authorized 12 new charter schools to open in the fall. Just
one will open in Oakland County - the Academy of Waterford.
In Oakland County, 6,991 children attend 14 charter schools -
representing about 6.7 percent of all the county's public
Newly elected Gov. Jennifer Granholm, who was heavily backed
by the anti-charter Michigan Education Association, has made
clear her support for traditional public schools.
But politics is about compromise - and while Republicans may
not get everything they want, Granholm will likely have to
entertain the possibility of more charters if she has any hope
of winning support for her legislative agenda, said House
Education Committee Chair Brian Palmer, R-Romeo.
"So far, the governor has taken some tough steps and seems to
be willing to work with us," he said. "The bottom line is that
charters are in demand. Parents want the choices."
David Plank, director of the Education Policy Center at
Michigan State University and co-author of a 1999 study on
state charter school performance, said 72 percent of parents
of school-age children want more charter schools.
The Michigan Association of Public School Academies says about
70 percent of the state's charter schools have waiting lists.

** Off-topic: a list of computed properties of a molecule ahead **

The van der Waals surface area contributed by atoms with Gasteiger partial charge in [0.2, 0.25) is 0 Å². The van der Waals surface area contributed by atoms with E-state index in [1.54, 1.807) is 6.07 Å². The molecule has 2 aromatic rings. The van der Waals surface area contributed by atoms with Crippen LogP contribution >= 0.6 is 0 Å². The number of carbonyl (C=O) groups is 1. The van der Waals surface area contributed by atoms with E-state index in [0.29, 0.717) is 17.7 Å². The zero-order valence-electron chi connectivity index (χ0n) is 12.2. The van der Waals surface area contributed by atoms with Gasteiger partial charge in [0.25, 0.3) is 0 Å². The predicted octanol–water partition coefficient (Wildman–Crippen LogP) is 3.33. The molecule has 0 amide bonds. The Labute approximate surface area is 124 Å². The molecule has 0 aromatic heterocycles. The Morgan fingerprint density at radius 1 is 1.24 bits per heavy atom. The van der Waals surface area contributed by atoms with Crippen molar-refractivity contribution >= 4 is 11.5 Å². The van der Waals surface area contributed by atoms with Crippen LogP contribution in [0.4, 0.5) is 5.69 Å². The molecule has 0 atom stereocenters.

Demand persists - despite arguments that charters have failed
to live up to the promise that they would become laboratories
of educational innovation.
"We see no evidence at all that charter schools are more
innovative than traditional public schools," Plank said. In
fact, standardized test scores of students in charters
continue to lag behind those of traditional public school
But charter school supporters argue that this is because their
students are most likely those who had trouble in public
schools. And they say their students are achieving more rapid
increases in test scores.
The Mackinac Center for Public Policy, a conservative think
tank based in Midland, reported in September that test scores
from Michigan's charter schools increased between 28 percent
and 55 percent - ahead of traditional public school gains of
up to 29 percent.